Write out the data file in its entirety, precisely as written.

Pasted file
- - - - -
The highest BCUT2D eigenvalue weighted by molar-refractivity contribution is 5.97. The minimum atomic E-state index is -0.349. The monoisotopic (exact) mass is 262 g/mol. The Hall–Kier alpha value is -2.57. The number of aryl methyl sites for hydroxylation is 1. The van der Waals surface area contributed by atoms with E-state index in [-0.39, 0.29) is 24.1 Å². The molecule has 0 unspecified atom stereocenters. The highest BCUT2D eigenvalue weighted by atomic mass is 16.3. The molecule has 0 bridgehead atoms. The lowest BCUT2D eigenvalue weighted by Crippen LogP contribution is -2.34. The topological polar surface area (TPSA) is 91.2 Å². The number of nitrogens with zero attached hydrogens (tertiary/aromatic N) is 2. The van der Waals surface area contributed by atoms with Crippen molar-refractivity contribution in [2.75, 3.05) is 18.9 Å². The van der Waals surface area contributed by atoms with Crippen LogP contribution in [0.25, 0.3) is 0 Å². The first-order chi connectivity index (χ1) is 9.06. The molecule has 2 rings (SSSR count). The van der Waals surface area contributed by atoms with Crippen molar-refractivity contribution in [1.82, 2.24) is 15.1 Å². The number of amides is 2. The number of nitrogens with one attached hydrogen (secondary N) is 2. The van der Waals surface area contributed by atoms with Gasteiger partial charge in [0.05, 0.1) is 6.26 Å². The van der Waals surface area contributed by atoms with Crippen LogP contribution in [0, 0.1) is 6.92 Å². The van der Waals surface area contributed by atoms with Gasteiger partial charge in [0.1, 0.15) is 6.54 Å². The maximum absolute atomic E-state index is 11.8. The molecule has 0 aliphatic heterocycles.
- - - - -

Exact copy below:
The highest BCUT2D eigenvalue weighted by molar-refractivity contribution is 5.97. The minimum atomic E-state index is -0.349. The monoisotopic (exact) mass is 262 g/mol. The Hall–Kier alpha value is -2.57. The number of aryl methyl sites for hydroxylation is 1. The van der Waals surface area contributed by atoms with E-state index in [-0.39, 0.29) is 24.1 Å². The molecule has 0 unspecified atom stereocenters. The highest BCUT2D eigenvalue weighted by atomic mass is 16.3. The molecule has 0 bridgehead atoms. The lowest BCUT2D eigenvalue weighted by Crippen LogP contribution is -2.34. The topological polar surface area (TPSA) is 91.2 Å². The number of nitrogens with zero attached hydrogens (tertiary/aromatic N) is 2. The van der Waals surface area contributed by atoms with Crippen molar-refractivity contribution in [2.75, 3.05) is 18.9 Å². The van der Waals surface area contributed by atoms with Crippen LogP contribution in [0.25, 0.3) is 0 Å². The first-order chi connectivity index (χ1) is 9.06. The molecule has 2 rings (SSSR count). The van der Waals surface area contributed by atoms with Crippen molar-refractivity contribution in [1.82, 2.24) is 15.1 Å². The number of amides is 2. The number of nitrogens with one attached hydrogen (secondary N) is 2. The van der Waals surface area contributed by atoms with Gasteiger partial charge in [0.05, 0.1) is 6.26 Å². The van der Waals surface area contributed by atoms with Crippen LogP contribution in [0, 0.1) is 6.92 Å². The van der Waals surface area contributed by atoms with Gasteiger partial charge in [0.1, 0.15) is 6.54 Å². The maximum absolute atomic E-state index is 11.8. The molecule has 0 aliphatic heterocycles.